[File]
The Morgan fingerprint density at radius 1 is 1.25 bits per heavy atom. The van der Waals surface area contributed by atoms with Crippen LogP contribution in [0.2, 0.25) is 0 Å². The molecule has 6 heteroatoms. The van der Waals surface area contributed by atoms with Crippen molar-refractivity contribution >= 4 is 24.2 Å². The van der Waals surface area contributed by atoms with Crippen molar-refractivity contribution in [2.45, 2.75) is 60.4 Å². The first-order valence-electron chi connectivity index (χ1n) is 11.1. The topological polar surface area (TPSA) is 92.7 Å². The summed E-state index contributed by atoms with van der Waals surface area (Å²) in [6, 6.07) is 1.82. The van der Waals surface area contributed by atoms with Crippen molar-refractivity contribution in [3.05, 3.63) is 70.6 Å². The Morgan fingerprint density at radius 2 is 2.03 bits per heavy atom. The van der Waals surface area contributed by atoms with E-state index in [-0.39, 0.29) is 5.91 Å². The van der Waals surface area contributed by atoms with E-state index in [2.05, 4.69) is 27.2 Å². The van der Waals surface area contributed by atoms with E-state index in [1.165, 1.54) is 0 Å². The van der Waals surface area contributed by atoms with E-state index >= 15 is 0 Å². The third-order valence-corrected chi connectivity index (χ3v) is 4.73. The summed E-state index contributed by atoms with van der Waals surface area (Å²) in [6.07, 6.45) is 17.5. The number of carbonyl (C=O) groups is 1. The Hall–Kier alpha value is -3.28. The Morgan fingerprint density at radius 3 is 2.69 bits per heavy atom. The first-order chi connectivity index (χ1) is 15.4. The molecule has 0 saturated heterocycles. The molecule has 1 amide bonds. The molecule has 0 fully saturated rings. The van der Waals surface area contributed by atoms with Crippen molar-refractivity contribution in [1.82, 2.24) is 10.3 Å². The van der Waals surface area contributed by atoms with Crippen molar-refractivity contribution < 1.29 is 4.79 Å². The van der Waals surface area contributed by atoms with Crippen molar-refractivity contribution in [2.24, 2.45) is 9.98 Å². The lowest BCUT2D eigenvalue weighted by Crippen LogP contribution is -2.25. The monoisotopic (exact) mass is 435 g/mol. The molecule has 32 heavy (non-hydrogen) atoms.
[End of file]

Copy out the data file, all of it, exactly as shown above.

The Morgan fingerprint density at radius 1 is 1.25 bits per heavy atom. The van der Waals surface area contributed by atoms with Crippen LogP contribution in [0.2, 0.25) is 0 Å². The molecule has 6 heteroatoms. The van der Waals surface area contributed by atoms with Crippen molar-refractivity contribution >= 4 is 24.2 Å². The van der Waals surface area contributed by atoms with Crippen molar-refractivity contribution in [2.45, 2.75) is 60.4 Å². The first-order valence-electron chi connectivity index (χ1n) is 11.1. The topological polar surface area (TPSA) is 92.7 Å². The summed E-state index contributed by atoms with van der Waals surface area (Å²) in [6, 6.07) is 1.82. The van der Waals surface area contributed by atoms with Crippen molar-refractivity contribution in [3.05, 3.63) is 70.6 Å². The Morgan fingerprint density at radius 2 is 2.03 bits per heavy atom. The van der Waals surface area contributed by atoms with E-state index in [-0.39, 0.29) is 5.91 Å². The van der Waals surface area contributed by atoms with E-state index in [2.05, 4.69) is 27.2 Å². The van der Waals surface area contributed by atoms with E-state index in [1.165, 1.54) is 0 Å². The van der Waals surface area contributed by atoms with E-state index >= 15 is 0 Å². The third-order valence-corrected chi connectivity index (χ3v) is 4.73. The summed E-state index contributed by atoms with van der Waals surface area (Å²) in [6.07, 6.45) is 17.5. The number of carbonyl (C=O) groups is 1. The Hall–Kier alpha value is -3.28. The Morgan fingerprint density at radius 3 is 2.69 bits per heavy atom. The first-order chi connectivity index (χ1) is 15.4. The molecule has 0 saturated heterocycles. The molecule has 1 amide bonds. The molecule has 0 fully saturated rings. The van der Waals surface area contributed by atoms with Crippen molar-refractivity contribution in [1.82, 2.24) is 10.3 Å². The van der Waals surface area contributed by atoms with Crippen molar-refractivity contribution < 1.29 is 4.79 Å². The van der Waals surface area contributed by atoms with Crippen molar-refractivity contribution in [2.24, 2.45) is 9.98 Å². The lowest BCUT2D eigenvalue weighted by Crippen LogP contribution is -2.25. The monoisotopic (exact) mass is 435 g/mol. The molecule has 32 heavy (non-hydrogen) atoms.